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“Speed to market is critical:” A CEO’s steps for using tech to grow fast

CEO of 28 by Sam Wood, David Jackson, talks us through their decision to triple investment in analytics and technology in order to grow and  lead the space in online, at-home fitness. 

28 by Sam Wood (part of Australian Life Tech) is a technology led health & fitness company. Through web, iOS and Android platforms, members have access to customised workouts, meal plans, expert advice and a vibrant community.

With over 350k people having participated in the program since its inception in early 2016, the business’ success is underpinned by innovative technology, analytics and a customer centric focus approach across all functions.

We operate in a high growth, dynamic and competitive sector. In order for 28 by Sam Wood to maintain a leadership space in digital at-home fitness, we have tripled our headcount over the past 18 months and made material investments across analytics and technology.

With significant subscriber growth achieved during this period we have spent a lot of time reflecting on how our investments have enabled growth. The key learning for us as a business is the need to take a disciplined approach to technology investments to ensure that there is not only alignment with strategy but ownership from our team. With all industries subject to volatility and disruption, there can be a tendency for technology decisions (or any investment decisions) to be fuelled by competitive reaction or even fear – this will result in expensive projects and diluted enterprise value.

To ensure we remained disciplined and focused on value accretive technology, we asked four primary questions.

1) Does the investment align with our strategic objectives?

We started by building a clear view of where we wanted the business to be and what the measurable outputs would look like in three years’ time. This provided a key point of reference to validate and challenge key investments and ensure that all decisions were aligned. It also allowed us to map technologies back to specific metrics and ensure that all projects were steppingstones towards our strategic objectives. Everything else was irrelevant.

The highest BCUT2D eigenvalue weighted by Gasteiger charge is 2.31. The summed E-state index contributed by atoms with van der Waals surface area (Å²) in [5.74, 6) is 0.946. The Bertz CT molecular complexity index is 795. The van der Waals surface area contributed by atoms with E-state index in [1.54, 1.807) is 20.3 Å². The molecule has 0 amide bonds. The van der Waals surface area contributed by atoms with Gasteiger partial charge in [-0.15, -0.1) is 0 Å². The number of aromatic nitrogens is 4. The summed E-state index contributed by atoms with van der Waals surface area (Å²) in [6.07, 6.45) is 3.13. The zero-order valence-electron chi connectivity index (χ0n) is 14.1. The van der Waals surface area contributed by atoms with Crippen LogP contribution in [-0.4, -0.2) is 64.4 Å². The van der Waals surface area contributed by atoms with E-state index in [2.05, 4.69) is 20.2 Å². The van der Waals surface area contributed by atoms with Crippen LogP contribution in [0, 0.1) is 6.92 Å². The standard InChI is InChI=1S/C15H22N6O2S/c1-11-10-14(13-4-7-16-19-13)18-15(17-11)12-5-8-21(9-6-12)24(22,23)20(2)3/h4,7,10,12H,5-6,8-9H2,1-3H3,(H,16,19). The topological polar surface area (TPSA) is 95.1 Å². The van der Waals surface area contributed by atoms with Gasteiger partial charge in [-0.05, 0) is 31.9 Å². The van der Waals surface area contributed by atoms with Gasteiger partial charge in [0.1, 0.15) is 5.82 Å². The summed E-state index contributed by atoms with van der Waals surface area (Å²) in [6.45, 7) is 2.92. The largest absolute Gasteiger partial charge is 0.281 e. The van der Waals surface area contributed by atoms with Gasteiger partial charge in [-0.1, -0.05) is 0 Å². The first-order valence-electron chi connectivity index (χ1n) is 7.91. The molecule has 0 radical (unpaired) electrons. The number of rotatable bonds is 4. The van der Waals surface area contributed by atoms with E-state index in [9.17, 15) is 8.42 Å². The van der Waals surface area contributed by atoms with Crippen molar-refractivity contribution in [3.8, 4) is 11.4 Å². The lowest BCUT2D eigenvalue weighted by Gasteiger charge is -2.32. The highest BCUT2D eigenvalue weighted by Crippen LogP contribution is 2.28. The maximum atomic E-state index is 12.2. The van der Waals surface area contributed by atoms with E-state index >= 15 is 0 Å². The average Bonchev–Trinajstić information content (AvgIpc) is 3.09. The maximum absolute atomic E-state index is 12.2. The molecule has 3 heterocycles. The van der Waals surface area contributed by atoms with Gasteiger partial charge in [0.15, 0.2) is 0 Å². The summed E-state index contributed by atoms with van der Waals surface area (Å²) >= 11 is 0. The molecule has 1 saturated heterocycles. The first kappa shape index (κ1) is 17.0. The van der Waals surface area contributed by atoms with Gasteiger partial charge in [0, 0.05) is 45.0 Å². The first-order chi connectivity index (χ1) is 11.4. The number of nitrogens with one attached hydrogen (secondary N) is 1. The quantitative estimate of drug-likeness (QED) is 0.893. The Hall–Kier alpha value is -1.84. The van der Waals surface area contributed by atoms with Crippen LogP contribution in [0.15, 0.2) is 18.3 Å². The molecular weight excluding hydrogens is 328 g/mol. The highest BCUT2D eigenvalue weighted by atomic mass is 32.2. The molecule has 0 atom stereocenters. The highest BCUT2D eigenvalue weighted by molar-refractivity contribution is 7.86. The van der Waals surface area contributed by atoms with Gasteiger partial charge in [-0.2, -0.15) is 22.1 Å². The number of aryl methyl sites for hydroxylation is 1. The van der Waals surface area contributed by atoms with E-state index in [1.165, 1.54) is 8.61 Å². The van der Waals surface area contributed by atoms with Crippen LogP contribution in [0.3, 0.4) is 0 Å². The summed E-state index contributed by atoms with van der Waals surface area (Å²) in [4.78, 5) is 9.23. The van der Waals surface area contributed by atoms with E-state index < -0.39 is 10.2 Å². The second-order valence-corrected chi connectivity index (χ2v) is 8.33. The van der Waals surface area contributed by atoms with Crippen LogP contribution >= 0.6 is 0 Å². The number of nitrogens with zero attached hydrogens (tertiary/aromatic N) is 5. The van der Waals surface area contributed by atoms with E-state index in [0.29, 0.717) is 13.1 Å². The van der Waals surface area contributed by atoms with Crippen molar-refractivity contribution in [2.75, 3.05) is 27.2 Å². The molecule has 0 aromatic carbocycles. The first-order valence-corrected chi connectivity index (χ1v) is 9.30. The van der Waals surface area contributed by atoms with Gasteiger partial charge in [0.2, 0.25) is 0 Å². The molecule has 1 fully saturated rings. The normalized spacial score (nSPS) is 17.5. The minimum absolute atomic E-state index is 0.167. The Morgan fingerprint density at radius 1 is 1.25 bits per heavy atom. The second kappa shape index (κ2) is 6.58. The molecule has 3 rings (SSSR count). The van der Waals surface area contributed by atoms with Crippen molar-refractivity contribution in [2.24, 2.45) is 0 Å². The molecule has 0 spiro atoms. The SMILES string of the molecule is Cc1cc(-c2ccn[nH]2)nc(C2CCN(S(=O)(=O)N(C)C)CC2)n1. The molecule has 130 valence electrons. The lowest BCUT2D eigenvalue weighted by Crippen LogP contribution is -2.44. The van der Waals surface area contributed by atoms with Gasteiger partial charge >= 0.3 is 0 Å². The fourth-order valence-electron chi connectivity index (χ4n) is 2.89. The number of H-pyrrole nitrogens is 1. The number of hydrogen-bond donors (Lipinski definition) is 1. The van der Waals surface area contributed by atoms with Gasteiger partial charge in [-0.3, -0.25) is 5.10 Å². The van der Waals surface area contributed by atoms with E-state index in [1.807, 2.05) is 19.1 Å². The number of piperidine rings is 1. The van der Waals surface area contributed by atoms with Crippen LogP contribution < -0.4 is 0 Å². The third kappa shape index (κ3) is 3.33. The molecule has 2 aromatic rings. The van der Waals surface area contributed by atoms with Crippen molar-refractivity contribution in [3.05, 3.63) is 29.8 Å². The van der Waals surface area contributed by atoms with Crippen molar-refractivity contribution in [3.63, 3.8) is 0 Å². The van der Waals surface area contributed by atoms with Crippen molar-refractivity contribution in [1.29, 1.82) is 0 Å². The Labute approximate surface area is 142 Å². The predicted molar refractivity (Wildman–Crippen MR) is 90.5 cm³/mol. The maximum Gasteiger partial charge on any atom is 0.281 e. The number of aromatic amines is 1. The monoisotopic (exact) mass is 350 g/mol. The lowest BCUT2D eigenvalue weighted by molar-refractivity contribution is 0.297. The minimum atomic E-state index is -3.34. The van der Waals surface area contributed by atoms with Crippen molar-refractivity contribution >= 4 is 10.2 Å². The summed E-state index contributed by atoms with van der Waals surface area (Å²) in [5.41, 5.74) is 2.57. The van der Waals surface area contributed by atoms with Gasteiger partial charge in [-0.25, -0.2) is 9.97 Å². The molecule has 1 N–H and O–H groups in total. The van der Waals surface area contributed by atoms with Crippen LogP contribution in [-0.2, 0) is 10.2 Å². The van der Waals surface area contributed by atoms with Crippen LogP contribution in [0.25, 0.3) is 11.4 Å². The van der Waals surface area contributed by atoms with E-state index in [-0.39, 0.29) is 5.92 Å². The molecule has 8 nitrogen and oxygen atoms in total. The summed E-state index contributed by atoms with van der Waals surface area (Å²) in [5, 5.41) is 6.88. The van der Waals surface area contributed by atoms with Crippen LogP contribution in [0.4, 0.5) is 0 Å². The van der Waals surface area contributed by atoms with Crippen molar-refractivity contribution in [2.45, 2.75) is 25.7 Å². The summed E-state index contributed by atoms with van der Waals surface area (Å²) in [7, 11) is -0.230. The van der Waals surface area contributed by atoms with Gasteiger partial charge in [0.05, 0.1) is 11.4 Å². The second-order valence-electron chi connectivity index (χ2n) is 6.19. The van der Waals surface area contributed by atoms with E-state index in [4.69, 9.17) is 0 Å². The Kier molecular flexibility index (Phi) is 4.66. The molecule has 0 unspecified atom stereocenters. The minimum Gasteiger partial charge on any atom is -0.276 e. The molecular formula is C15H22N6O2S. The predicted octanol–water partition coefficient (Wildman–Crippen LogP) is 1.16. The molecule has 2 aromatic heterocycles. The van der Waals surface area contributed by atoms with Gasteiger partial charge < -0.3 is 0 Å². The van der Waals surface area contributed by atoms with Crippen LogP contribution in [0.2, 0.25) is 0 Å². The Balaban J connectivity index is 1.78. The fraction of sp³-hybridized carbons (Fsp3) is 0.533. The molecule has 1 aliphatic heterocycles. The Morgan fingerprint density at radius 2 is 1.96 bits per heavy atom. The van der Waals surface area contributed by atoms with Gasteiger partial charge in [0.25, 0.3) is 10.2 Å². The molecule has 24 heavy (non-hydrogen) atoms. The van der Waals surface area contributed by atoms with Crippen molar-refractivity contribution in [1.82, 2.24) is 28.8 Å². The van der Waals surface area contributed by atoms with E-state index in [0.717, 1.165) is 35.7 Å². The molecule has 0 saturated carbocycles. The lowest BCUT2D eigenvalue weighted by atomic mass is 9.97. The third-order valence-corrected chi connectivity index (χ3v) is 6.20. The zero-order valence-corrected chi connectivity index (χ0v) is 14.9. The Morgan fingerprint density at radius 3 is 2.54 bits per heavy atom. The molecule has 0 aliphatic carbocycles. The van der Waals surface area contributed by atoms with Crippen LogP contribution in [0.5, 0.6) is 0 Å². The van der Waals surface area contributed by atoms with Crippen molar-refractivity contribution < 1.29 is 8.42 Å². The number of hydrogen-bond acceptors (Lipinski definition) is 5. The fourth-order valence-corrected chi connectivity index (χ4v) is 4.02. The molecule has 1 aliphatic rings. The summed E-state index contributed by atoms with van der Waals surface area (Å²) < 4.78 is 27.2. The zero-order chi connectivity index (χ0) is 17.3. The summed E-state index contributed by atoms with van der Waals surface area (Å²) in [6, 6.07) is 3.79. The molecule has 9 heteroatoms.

2) What technology do we need to realise our strategy?

For a digital business like ours, it was obvious that technology was going to be the key enabler to help us execute our strategy. We needed to build our core platforms- web, iOs and Android and then continue to layer features that would give us an edge in the market and keep our members engaged. There is no point in investing in technologies that excite your team but do not align with your strategy or are irrelevant to customer needs. The glue holding this together was data and analytics to optimise our product and measure how it impacts value.

3) Who will own the technology and how do we engage the entire organisation?

With a high growth business and a team that had expanded from 5 to 25 heads in less than 2 years, the human element was critical. It was important that everyone in the business, no matter their role, understood our technology ecosystem, understood why each component was relevant to our customers and how we were going to leverage it. We nominated individual owners of technology to ensure that each component was utilised, we realised the ROI and could see the customer impact. Layering new technology on any business without human buy-in will simply result in an expensive organisation.

4) How do we learn before committing?

Small businesses cannot make expensive mistakes. Whilst we had hypothesis about the technology platforms we needed to build, we constructed rapid pilots to validate our thinking and critically analyse data. This enabled us to strengthen investment cases and ensure all decision making was grounded in data and fact. We would also test our pilot outcomes within our broader network to understand other experiences of people with similar technology.

Speed to market is critical and this structured process allowed us to drive efficient decision making that was aligned with our strategy. Empowering your team to take ownership of these technology investment unified a single view on how we impact customer experience and create value.

“Speed to market is critical:” A CEO’s steps for using tech to grow fast

David Jackson is the CEO of Australian Life Tech.

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